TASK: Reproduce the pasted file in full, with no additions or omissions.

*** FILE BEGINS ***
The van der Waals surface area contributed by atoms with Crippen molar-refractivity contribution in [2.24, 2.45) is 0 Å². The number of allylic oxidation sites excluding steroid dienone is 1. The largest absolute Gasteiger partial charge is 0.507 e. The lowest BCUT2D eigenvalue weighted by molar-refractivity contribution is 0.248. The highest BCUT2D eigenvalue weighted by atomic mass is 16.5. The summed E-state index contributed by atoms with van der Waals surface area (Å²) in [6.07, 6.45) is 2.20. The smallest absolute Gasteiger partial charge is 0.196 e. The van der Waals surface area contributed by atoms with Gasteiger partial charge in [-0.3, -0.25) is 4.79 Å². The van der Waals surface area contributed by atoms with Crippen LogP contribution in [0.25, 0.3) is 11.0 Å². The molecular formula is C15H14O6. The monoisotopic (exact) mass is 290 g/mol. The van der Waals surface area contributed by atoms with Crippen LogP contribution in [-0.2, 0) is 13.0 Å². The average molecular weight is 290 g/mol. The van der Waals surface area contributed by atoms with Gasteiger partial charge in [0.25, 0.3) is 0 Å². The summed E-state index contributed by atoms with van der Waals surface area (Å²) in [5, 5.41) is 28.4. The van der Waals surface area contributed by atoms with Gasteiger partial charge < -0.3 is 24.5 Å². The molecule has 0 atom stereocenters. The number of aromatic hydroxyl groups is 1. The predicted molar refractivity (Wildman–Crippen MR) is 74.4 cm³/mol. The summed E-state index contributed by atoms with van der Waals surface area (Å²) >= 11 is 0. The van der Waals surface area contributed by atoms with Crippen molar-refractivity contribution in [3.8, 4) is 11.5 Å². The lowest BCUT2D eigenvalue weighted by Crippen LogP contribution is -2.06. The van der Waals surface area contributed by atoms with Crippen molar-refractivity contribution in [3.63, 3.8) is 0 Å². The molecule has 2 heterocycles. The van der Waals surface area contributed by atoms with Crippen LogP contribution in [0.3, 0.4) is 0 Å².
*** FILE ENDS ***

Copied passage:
The van der Waals surface area contributed by atoms with Crippen molar-refractivity contribution in [2.24, 2.45) is 0 Å². The number of allylic oxidation sites excluding steroid dienone is 1. The largest absolute Gasteiger partial charge is 0.507 e. The lowest BCUT2D eigenvalue weighted by molar-refractivity contribution is 0.248. The highest BCUT2D eigenvalue weighted by atomic mass is 16.5. The summed E-state index contributed by atoms with van der Waals surface area (Å²) in [6.07, 6.45) is 2.20. The smallest absolute Gasteiger partial charge is 0.196 e. The van der Waals surface area contributed by atoms with Gasteiger partial charge in [-0.3, -0.25) is 4.79 Å². The van der Waals surface area contributed by atoms with Crippen LogP contribution in [0.25, 0.3) is 11.0 Å². The molecular formula is C15H14O6. The monoisotopic (exact) mass is 290 g/mol. The van der Waals surface area contributed by atoms with Crippen LogP contribution in [-0.2, 0) is 13.0 Å². The average molecular weight is 290 g/mol. The van der Waals surface area contributed by atoms with Gasteiger partial charge in [0.25, 0.3) is 0 Å². The summed E-state index contributed by atoms with van der Waals surface area (Å²) in [5, 5.41) is 28.4. The van der Waals surface area contributed by atoms with Gasteiger partial charge < -0.3 is 24.5 Å². The molecule has 0 atom stereocenters. The number of aromatic hydroxyl groups is 1. The predicted molar refractivity (Wildman–Crippen MR) is 74.4 cm³/mol. The summed E-state index contributed by atoms with van der Waals surface area (Å²) >= 11 is 0. The van der Waals surface area contributed by atoms with Crippen molar-refractivity contribution in [3.8, 4) is 11.5 Å². The lowest BCUT2D eigenvalue weighted by Crippen LogP contribution is -2.06. The van der Waals surface area contributed by atoms with Crippen molar-refractivity contribution in [3.63, 3.8) is 0 Å². The molecule has 2 heterocycles. The van der Waals surface area contributed by atoms with Crippen LogP contribution in [0.3, 0.4) is 0 Å².